Discerning Patterns of Human Immunodeficiency Virus Risk in Healthy Young Adults

Vimla Patel, Nicole A. Yoskowitz, David Kaufman, Edward H. Shortliffe

Research output: Contribution to journalReview articlepeer-review

5 Scopus citations


Previous research has questioned the effectiveness of existing methods to identify individuals at high risk for contracting and transmitting human immunodeficiency virus and other sexually transmitted diseases. Thus, new approaches are needed to provide these individuals with risk-reduction strategies. We review our research on young adults' sexual decision making by using theories and methods from social and cognitive sciences. Four patterns of condom use and associated levels of risks and beliefs were identified. These patterns suggest value in targeting intervention strategies to individuals at different levels of risk. The findings also imply that the monogamous population may be at higher risk for infection than they realize. Primary-care physicians are the first line of contact for many individuals in the health care system and may be in the best position to screen for at-risk individuals. Given the time demands and other barriers, easy-to-use, evidence-based guidelines for such screening are needed. We propose such guidelines for primary-care physicians to use in identifying an individual's risk, from which custom-tailored intervention strategies can be developed.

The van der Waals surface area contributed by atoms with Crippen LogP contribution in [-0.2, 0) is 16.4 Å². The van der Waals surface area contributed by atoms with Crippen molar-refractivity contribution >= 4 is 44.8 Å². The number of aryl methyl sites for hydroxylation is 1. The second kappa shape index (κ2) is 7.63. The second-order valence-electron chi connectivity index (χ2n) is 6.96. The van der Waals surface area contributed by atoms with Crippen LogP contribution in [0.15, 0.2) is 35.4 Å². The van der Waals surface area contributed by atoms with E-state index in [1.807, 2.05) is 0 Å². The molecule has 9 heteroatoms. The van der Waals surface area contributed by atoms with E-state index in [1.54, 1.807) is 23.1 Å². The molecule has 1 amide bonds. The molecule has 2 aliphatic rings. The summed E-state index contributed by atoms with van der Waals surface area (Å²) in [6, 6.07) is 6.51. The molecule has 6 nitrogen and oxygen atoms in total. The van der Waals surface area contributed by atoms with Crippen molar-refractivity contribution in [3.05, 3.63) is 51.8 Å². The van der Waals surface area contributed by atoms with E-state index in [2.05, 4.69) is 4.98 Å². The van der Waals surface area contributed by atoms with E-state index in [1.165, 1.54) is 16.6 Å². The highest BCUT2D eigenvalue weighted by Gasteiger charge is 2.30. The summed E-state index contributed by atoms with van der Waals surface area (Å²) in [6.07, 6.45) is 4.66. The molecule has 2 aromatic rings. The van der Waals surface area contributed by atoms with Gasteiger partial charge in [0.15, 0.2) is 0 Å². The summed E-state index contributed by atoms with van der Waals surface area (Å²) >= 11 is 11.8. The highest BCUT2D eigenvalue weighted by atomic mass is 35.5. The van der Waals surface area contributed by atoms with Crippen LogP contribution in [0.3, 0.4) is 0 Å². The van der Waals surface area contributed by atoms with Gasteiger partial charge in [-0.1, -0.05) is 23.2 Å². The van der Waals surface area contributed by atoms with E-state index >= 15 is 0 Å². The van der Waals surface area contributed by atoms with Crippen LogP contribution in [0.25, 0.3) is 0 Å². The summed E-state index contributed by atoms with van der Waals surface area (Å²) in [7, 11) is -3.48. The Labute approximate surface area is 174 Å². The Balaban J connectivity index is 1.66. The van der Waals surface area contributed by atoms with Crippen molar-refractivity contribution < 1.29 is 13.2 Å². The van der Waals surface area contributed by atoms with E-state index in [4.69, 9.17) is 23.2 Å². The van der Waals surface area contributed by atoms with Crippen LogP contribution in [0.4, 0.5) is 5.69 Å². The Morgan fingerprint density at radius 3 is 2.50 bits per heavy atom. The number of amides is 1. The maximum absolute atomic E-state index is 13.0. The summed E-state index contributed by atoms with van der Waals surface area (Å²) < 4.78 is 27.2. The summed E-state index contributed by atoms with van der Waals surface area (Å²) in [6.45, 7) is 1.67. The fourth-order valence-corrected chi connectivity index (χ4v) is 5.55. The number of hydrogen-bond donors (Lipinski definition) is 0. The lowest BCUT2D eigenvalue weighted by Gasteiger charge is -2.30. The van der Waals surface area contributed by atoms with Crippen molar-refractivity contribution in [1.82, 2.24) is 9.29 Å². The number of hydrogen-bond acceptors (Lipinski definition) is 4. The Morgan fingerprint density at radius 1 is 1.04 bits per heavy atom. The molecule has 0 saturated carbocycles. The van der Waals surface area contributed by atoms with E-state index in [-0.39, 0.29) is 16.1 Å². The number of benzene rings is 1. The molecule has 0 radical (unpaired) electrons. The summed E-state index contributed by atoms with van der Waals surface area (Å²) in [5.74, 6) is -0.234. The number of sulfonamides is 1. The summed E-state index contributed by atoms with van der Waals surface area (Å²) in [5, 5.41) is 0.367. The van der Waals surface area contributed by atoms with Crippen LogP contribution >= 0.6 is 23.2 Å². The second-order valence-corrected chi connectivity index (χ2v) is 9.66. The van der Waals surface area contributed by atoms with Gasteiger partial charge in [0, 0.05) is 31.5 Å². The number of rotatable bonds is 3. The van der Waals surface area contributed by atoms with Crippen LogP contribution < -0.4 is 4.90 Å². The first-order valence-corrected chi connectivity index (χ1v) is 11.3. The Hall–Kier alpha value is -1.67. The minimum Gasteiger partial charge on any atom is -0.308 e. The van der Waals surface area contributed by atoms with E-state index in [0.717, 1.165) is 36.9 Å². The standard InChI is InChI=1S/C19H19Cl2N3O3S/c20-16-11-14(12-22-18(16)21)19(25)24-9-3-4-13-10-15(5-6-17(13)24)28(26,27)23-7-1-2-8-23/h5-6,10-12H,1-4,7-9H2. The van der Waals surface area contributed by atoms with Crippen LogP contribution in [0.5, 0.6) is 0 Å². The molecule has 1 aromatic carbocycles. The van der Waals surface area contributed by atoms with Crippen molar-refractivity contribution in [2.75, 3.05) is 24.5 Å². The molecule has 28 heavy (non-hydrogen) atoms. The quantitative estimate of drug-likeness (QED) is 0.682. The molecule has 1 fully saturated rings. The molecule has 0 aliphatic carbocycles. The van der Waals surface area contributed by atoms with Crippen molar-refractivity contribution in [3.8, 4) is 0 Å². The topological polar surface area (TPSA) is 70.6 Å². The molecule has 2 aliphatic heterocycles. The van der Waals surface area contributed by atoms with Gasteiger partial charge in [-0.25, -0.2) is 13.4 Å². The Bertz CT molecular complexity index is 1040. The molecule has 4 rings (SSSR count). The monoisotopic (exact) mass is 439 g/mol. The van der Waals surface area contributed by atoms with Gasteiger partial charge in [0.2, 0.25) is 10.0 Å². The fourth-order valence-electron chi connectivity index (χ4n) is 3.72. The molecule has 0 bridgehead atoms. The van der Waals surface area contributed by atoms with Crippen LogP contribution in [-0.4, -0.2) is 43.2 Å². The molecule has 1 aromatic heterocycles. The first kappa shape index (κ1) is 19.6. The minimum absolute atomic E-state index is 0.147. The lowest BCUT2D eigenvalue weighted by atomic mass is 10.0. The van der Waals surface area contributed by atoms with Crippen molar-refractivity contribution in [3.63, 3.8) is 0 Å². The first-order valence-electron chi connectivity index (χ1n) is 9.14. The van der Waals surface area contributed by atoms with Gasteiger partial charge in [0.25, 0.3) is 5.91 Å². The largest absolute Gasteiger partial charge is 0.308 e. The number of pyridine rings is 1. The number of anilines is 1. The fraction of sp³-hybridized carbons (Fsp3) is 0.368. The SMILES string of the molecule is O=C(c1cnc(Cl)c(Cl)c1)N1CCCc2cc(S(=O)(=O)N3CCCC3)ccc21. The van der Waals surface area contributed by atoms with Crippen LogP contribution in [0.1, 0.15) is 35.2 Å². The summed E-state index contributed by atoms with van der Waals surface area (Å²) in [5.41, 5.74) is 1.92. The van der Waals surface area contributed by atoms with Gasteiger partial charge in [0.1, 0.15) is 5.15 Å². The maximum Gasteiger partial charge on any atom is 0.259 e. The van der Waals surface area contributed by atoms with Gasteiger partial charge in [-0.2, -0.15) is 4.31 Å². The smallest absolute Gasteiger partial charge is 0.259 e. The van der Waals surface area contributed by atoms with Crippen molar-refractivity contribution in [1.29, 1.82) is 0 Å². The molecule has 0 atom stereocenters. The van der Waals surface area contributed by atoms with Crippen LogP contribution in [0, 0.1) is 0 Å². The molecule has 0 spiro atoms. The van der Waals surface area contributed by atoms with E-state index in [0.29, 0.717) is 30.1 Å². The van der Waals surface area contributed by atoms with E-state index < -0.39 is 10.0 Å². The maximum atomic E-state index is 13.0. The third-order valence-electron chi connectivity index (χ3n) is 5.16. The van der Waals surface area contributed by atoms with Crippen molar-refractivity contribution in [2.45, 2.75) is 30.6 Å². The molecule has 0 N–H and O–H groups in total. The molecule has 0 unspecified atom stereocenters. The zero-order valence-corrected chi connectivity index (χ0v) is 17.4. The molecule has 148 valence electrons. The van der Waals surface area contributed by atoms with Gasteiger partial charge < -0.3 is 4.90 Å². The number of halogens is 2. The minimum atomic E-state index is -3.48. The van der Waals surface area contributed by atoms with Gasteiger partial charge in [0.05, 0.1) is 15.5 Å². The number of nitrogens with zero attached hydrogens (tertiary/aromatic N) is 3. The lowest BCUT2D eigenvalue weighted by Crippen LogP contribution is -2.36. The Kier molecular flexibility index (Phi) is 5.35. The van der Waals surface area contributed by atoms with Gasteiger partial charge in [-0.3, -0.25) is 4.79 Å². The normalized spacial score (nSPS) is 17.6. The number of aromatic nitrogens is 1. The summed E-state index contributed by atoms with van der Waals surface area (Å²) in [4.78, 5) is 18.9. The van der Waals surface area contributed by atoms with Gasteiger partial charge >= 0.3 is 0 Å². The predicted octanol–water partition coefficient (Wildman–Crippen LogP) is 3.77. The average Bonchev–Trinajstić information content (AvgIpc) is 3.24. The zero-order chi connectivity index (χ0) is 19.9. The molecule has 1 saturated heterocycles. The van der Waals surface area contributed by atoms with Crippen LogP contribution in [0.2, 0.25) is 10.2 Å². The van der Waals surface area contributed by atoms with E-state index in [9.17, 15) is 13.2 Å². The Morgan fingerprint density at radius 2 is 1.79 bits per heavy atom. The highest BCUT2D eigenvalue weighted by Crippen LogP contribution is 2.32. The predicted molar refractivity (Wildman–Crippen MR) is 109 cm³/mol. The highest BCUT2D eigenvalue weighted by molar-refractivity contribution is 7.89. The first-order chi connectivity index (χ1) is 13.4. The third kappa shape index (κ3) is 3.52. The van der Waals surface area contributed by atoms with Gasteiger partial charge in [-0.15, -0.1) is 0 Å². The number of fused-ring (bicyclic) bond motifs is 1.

Original languageEnglish (US)
Pages (from-to)758-764
Number of pages7
JournalAmerican Journal of Medicine
Issue number9
StatePublished - Sep 2008


  • Acquired immune deficiency syndrome
  • Decision making
  • Education
  • Human immunodeficiency virus
  • Patterns of reasoning
  • Risky sexual behavior
  • Screening
  • Youth

ASJC Scopus subject areas

  • Medicine(all)


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